Photo by Fré Sonneveld on Unsplash

Australia has now formalised its Paris Agreement commitment to reduce greenhouse gas emissions by 43 per cent below 2005 levels by 2030 to reach net zero emissions by 2050 and has legislated these targets in the Climate Change Act 2022. The October Budget 2022-23 (pp. 15-19) contained a number of measures aimed at meeting these targets, including total climate-related spending of $25 billion over 2022-23 to 2029-30.

The Budget included major climate-related spending for a range of projects — of which eight can be classified as demand-side projects that include tax-related funding. Demand-side funding for project schemes is part demand management, which has the key purpose to change the shape and timing of consumption, either by avoiding end-use consumption of fossil fuels, or by improving supply efficiencies, such as reducing fossil fuel wastage. The demand-side projects are highlighted in Table 1, and include: the Driving the Nation Fund ($275.4 million) —that covers delivering electric vehicle (EV) public charging infrastructure, the Fringe Benefits Tax (FBT) exemption for EVs, and the exemption from the five percent car import tariff; — the community batteries for household solar program ($224.3 million); electric bus charging infrastructure in Perth ($125 million); solar banks ($102.2 million); the First Nations Community Microgrids Program ($83.8 million); Townsville hydrogen hub ($71.9 million); energy efficiency grants for small- and medium-sized enterprises ($62.6 million); and Commonwealth EV fleet leases ($39.9 million).

Table 1. Value of key climate-related spending measures over 2022-23 to 2029-30.

(Source: October Budget 2022-23, Budget Paper 1, Table 3.7, p. 112)

Why the Budget 2022-23 demand-side funding for climate change is important

Demand-side management is a strategy used by electricity utilities to control demand by encouraging consumers to modify their level and pattern of electricity usage. A sobering fact is that in 2022, fossil-fuel electricity contributed to 32.8%, the highest of Australia’s carbon emissions.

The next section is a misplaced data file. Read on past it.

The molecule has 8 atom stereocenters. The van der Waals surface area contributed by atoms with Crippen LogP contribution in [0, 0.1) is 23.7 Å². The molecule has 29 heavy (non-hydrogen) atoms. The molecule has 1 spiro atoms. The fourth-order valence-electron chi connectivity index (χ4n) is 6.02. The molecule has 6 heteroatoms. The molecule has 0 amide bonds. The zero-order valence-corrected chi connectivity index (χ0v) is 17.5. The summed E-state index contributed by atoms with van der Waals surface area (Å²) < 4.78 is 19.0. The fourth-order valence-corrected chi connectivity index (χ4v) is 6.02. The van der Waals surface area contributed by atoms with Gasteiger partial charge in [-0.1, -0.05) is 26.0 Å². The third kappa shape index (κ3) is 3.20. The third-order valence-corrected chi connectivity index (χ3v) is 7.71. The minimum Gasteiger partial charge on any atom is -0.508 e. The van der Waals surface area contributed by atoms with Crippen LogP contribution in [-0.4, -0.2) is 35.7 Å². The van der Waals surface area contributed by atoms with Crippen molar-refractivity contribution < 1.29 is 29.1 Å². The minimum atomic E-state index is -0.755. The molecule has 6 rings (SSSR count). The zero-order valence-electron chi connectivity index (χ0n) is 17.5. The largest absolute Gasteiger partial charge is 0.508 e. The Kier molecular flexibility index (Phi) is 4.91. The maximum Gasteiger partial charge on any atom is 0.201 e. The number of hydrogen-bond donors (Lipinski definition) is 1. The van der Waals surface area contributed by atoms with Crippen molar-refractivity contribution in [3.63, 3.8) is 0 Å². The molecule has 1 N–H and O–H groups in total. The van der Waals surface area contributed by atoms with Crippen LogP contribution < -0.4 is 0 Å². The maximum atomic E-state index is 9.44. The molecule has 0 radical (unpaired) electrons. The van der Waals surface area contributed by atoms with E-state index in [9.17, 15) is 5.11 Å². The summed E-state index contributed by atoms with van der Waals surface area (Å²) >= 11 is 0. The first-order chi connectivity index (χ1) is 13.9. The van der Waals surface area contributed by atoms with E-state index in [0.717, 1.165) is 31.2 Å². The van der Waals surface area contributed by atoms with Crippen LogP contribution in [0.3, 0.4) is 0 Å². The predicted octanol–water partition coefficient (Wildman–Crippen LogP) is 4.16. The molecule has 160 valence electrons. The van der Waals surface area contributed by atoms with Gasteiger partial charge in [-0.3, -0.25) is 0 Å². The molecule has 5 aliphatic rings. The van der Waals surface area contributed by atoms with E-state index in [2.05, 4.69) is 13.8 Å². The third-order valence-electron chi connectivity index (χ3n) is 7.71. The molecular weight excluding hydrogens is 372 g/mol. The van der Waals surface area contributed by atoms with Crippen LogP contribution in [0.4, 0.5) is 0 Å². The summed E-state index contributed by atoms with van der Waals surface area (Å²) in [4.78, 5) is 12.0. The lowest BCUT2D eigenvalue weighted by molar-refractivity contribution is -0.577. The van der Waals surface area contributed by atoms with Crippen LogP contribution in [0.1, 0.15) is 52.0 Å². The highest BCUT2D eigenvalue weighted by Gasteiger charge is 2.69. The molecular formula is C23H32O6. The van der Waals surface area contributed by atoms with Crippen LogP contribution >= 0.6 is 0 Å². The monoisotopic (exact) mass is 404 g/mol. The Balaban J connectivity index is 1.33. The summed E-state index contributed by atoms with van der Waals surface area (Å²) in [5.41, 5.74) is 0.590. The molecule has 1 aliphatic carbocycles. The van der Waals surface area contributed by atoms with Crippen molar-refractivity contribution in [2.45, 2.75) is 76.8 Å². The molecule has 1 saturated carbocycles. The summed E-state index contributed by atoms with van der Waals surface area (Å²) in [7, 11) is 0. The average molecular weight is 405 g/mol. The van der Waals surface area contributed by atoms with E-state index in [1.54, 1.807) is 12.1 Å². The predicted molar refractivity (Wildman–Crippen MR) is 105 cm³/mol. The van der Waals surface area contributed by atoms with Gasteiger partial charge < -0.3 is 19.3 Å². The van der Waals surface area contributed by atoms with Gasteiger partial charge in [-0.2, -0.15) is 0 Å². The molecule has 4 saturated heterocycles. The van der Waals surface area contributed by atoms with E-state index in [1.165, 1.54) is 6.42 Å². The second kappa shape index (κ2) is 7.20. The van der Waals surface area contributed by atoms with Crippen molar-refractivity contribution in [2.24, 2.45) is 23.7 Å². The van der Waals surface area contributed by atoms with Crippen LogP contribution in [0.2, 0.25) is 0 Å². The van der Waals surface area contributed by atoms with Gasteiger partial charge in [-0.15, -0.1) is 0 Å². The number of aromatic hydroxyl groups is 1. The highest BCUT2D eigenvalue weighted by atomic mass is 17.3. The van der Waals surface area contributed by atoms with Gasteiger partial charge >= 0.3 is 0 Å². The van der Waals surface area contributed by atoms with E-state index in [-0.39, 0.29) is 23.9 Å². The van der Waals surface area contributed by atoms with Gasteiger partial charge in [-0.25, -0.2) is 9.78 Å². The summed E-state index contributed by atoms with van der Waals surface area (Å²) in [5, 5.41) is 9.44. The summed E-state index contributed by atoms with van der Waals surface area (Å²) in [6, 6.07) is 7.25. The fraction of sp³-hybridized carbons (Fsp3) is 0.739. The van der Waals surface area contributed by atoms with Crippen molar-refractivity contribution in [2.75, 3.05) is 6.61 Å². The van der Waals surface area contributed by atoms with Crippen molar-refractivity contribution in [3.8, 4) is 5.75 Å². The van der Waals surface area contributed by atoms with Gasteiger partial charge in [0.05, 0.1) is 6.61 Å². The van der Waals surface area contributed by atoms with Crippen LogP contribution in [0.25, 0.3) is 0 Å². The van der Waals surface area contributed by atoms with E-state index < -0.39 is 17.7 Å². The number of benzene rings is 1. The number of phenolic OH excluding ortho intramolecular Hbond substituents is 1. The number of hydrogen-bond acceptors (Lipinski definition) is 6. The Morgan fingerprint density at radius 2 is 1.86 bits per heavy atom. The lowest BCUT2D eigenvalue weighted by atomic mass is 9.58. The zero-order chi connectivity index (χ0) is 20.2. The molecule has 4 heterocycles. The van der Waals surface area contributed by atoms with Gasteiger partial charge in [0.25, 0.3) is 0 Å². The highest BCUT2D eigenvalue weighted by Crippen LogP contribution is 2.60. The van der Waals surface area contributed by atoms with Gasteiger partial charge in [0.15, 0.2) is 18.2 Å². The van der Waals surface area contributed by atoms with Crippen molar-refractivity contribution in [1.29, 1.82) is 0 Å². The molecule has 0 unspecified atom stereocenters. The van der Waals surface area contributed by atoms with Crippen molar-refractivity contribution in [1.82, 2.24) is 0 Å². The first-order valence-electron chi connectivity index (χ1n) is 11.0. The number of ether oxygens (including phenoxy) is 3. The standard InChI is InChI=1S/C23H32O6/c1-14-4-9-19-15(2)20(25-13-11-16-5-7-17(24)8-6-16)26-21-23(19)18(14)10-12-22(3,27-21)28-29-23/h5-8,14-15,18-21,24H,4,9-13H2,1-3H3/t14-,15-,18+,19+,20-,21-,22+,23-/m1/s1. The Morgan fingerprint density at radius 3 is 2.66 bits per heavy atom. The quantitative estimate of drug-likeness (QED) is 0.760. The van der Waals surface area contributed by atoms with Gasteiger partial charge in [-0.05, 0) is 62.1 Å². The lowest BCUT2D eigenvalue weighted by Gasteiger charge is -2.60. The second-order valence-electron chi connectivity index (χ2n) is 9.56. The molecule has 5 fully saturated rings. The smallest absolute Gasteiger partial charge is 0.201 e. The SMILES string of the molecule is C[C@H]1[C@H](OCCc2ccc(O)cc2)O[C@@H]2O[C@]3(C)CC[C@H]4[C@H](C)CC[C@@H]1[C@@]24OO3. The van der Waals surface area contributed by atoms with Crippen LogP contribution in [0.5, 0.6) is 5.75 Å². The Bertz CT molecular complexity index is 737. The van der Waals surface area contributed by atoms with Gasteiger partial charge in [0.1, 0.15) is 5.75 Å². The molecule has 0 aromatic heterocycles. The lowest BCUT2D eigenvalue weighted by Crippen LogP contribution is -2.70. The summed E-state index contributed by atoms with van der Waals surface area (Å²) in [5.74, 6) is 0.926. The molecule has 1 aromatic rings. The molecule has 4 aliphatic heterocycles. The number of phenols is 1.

Energy market regulators are recognising the potential of demand-side management and distributed energy resources (DER) to reduce costs for consumers, and have been establishing regulations to support this aim, but progress to models that are attractive to consumers is slow.

DER is the name given to renewable energy units or systems that are commonly located at houses or businesses to provide them with power. Another name for DER is “behind the meter” because the electricity is generated or managed ‘behind’ the electricity meter in the home or business.

As noted above, the October Budget 2022-23 provides demand-side funds allocation for an FBT exemption to electric vehicles. Battery electric vehicles (BEVs) are both a transport and an energy product, as the energy stored in BEV batteries can also be used to power a home. According to the Australian Energy Regulator, BEVs are considered a key element in DERs that also include small-scale rooftop solar, large-storage batteries and energy management systems such as smart meters. There are a range of schemes that can be classified as ‘incentive programs to support DERs in Australia.

The Australian Energy Regulator’s Demand Management Incentive Scheme (DMIS) and Demand Management Innovation Allowance (DMIA) are two incentive examples since 2017. The DMIS objective is to provide electricity distribution businesses (the energy supply-side) with an incentive to undertake efficient expenditure on DER options relating to demand-side management. The DMIA objective is to provide distribution businesses with funding for research and development in demand management projects that have the potential to reduce long term network costs. Both apply to Victoria, Australian Capital Territory and New South Wales, Queensland, South Australia, Tasmania and the Northern Territory.

In 2019, the Australian Renewable Energy Agency (ARENA) funded Distributed Energy Integration Program (DEIP) examined how the just-mentioned network incentives could evolve so that consumers get the best value from innovations from DER. The report suggests incentives should focus on demand-side incentives for consumers that are equitable and affordable. This is why the October Budget 2022-23 inclusion of demand-side climate-related funding and schemes are important and of interest.